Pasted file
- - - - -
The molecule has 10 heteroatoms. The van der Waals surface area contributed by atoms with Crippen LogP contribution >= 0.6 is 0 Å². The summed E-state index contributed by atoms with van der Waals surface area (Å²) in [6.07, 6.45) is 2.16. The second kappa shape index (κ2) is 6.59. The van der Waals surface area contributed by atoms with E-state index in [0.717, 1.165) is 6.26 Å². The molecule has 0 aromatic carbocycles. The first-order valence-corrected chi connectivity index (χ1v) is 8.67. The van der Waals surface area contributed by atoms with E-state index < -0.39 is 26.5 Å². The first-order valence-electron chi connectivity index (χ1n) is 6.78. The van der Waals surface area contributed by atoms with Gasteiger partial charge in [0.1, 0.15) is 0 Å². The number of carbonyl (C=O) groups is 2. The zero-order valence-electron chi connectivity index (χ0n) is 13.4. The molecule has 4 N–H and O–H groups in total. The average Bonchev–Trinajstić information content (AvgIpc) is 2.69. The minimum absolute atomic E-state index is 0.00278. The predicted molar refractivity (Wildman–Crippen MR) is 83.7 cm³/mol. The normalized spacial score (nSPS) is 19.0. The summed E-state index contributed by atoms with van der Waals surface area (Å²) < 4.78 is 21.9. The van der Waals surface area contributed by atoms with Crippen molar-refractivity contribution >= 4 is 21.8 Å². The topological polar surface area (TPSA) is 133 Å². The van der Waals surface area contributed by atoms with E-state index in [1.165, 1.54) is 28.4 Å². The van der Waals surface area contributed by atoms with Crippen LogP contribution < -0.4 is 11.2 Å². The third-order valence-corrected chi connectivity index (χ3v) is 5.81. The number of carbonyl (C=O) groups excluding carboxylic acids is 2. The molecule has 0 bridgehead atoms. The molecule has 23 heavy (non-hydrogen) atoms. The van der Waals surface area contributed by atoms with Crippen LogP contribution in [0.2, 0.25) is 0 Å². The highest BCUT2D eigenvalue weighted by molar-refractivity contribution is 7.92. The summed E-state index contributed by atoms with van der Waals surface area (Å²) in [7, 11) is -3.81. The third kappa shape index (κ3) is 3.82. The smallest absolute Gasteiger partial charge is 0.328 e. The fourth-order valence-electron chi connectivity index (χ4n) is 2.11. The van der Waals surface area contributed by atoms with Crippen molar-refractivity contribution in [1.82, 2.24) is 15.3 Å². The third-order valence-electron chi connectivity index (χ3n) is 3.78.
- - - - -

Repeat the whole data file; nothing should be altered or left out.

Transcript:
The molecule has 10 heteroatoms. The van der Waals surface area contributed by atoms with Crippen LogP contribution >= 0.6 is 0 Å². The summed E-state index contributed by atoms with van der Waals surface area (Å²) in [6.07, 6.45) is 2.16. The second kappa shape index (κ2) is 6.59. The van der Waals surface area contributed by atoms with E-state index in [0.717, 1.165) is 6.26 Å². The molecule has 0 aromatic carbocycles. The first-order valence-corrected chi connectivity index (χ1v) is 8.67. The van der Waals surface area contributed by atoms with E-state index < -0.39 is 26.5 Å². The first-order valence-electron chi connectivity index (χ1n) is 6.78. The van der Waals surface area contributed by atoms with Gasteiger partial charge in [0.1, 0.15) is 0 Å². The number of carbonyl (C=O) groups is 2. The zero-order valence-electron chi connectivity index (χ0n) is 13.4. The molecule has 4 N–H and O–H groups in total. The average Bonchev–Trinajstić information content (AvgIpc) is 2.69. The minimum absolute atomic E-state index is 0.00278. The predicted molar refractivity (Wildman–Crippen MR) is 83.7 cm³/mol. The normalized spacial score (nSPS) is 19.0. The summed E-state index contributed by atoms with van der Waals surface area (Å²) < 4.78 is 21.9. The van der Waals surface area contributed by atoms with Crippen molar-refractivity contribution >= 4 is 21.8 Å². The topological polar surface area (TPSA) is 133 Å². The van der Waals surface area contributed by atoms with E-state index in [1.165, 1.54) is 28.4 Å². The van der Waals surface area contributed by atoms with Crippen LogP contribution < -0.4 is 11.2 Å². The third-order valence-corrected chi connectivity index (χ3v) is 5.81. The number of carbonyl (C=O) groups excluding carboxylic acids is 2. The molecule has 0 bridgehead atoms. The molecule has 23 heavy (non-hydrogen) atoms. The van der Waals surface area contributed by atoms with Crippen LogP contribution in [0.2, 0.25) is 0 Å². The highest BCUT2D eigenvalue weighted by molar-refractivity contribution is 7.92. The summed E-state index contributed by atoms with van der Waals surface area (Å²) in [7, 11) is -3.81. The third kappa shape index (κ3) is 3.82. The smallest absolute Gasteiger partial charge is 0.328 e. The fourth-order valence-electron chi connectivity index (χ4n) is 2.11. The van der Waals surface area contributed by atoms with Crippen molar-refractivity contribution in [1.82, 2.24) is 15.3 Å². The third-order valence-electron chi connectivity index (χ3n) is 3.78.